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“The Good,” “the Other,” and Me


This is the first of a series of blog posts related to the topic of communication ethics. To get things started, I’ll give a brief overview of the idea of communication ethics, then give my personal take on what I see as “the Good” in my life at this time and place. Or rather, I will explore the multiplicity of goods, the competing goods, that mark this moment in my life.


Image courtesy of Stuart Miles /

When we think of the term ethics, we often think of morals or the idea of right and wrong. Communication ethics is “a pragmatic alternative to prescriptive telling about ‘the right’ and ‘the wrong’” (Arnett, Harden Fritz, & Bell, p. 2) and focuses on “sorting through differing views of the good” as they exist in this historical moment (Arnett, Harden Fritz, & Bell, p. xii). “The Good” refers to “a central value or set of values… that we seek to protect and promote in our discourse together” (Arnett, Harden Fritz, & Bell, p. 2). At any given time, we are navigating competing goods in our “communicative acts”—that of “the Other” and those of our own. In this postmodern era marked by difference, disagreement is a given. The goal of communication ethics is to navigate these differences by learning and dialogue, with the understanding that this navigation is “temporal, open to change” and in a constant state of flux (Arnett, Harden Fritz, & Bell, p. 12). Learning and dialogue begins with self-reflection and self-awareness of our own personal good(s); before we can effectively communicate with someone else, we must understand what we ourselves are trying “to protect and promote and why” (Arnett, Harden Fritz, & Bell, p. 8).

Thus, it is appropriate that I begin an ongoing discussion of communication ethics by exploring “the Good” in my life at this time.


I have a high value for the freedom of thought of “the Other.” I have always considered myself to be a both/and person, someone who had a high tolerance for cognitive dissonance who could see (and hold) both sides of an opposing idea. I now realize that this indicates that I have a high tolerance for “competing goods,” values in direct competition with one another (Arnett, Harden Fritz, & Bell, p. 9). I also have a high tolerance for a “multiplicity of goods… the existence of radically different understandings of what is good and right held by different people” (Arnett, Harden Fritz, & Bell, p. 9). This doesn’t mean that I agree that these values are “good”; I believe that “the Good” rests in allowing for difference, even when the opposing values of “the Other” makes me mad, frustrated, and sad. This would suggest that in dealing with “the Other,” I consider learning, discourse, tolerance, and refraining from judgment to be “the good.”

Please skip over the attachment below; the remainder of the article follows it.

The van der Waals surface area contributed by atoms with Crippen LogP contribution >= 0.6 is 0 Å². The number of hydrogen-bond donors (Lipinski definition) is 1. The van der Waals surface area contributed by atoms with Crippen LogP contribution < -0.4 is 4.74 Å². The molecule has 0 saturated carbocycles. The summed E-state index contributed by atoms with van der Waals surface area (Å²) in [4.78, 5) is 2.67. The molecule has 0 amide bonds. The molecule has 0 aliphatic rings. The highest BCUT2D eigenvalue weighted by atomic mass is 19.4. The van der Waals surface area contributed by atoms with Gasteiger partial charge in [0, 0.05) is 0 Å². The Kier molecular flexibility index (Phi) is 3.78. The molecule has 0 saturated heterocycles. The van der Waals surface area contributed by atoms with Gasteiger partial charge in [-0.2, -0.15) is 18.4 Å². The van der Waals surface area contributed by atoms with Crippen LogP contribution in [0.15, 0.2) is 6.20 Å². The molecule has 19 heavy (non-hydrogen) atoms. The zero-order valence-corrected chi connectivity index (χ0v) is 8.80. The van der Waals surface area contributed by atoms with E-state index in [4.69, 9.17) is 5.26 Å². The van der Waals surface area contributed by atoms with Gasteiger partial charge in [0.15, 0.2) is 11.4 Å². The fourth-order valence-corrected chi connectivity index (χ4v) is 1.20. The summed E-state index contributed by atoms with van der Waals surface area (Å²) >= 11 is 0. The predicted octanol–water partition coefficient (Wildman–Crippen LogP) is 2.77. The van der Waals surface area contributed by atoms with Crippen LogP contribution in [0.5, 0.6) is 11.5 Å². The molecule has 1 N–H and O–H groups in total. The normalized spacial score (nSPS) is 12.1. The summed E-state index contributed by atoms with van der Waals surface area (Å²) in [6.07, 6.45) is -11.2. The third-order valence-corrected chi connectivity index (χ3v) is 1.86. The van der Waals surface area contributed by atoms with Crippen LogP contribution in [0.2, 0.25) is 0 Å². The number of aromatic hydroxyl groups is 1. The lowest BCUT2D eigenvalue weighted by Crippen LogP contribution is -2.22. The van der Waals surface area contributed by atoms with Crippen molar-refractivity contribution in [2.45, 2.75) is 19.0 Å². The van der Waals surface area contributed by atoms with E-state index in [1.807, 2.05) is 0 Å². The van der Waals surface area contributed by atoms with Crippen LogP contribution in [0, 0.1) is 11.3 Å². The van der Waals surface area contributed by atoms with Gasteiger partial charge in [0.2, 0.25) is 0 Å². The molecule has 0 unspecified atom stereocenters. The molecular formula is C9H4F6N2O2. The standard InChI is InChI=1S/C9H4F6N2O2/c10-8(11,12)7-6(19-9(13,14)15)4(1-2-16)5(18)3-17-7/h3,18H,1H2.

Image courtesy of Stuart Miles /

Communication ethics suggests that “protection requires adaptation—a willingness to be open to new manifestations of the old and a willingness to admit when an idea’s time has passed” (Arnett, Harden Fritz, & Bell, p. 6). Values that I once held dear have now shifted (see tolerance and refraining from judgment mentioned above) and new values have taken their place. Further, those values that I feel motivated to protect and promote have shifted as I decide that some battles are not worth fighting. However, the place that I have most faced the need to adapt involves my own internal set of competing goods. In my twenties, I valued travel and self-discovery and placed these above other values, such as career development and romantic relationships. In my thirties, I became more career focused and was willing to sacrifice other goods in its pursuits. Now in my forties, I find a new set of goods competing for my attention. I received as a core good from my upbringing the support and care for my family. However, in the last few years I’ve faced repeated caregiving scenarios that have impacted other goods I hold dear—career, relationships, self-care. I find that I feel trapped in my own dedication to the good of caregiving, and at this time, in this moment, I daily attempt to resolve my own conflict regarding what the good of “caregiving” really means. I have been forced to be reflective regarding communicative acts with myself that have become habituated based on promotion and protection of a good that was given to me, trying to decide how this good relates to the other goods in my life (Arnett, Harden Fritz, & Bell, p. 8).


My personal interpretation of “the good” on both a global and personal level impacts my interaction with others. The degree to which I am aware of my own sense of the good allows me to be open to learning about others, and about myself. I enjoy the idea of a multiplicity of goods, even when I don’t agree with opposing viewpoints of “the Other.” In reflecting on my own experience of the good in my personal life, I think of this statement: “Communication ethics begins by meeting this historical moment, not a fictional one that we wish for or demand, just the one before us” (Arnett, Harden Fritz, & Bell, p. 20). There are times that I wish I wasn’t living the battle of competing goods in my life; there are times that I wish that our country wasn’t so politically polarized and dominated by hate speech. However, I’m living in this historical moment, this one right before me, and I try every day to show up and meet it with curiosity and grace.

Question to the reader: I see work/life balance as the ultimate struggle of competing goods. How do you resolve the competition between valuing career success and handling family responsibility?


Arnett, B.C., Harden Fritz, J.M.& Bell, L.M. (2009). Communication ethics Literacy: Dialogue and Difference. Los Angeles, CA: Sage Publications.


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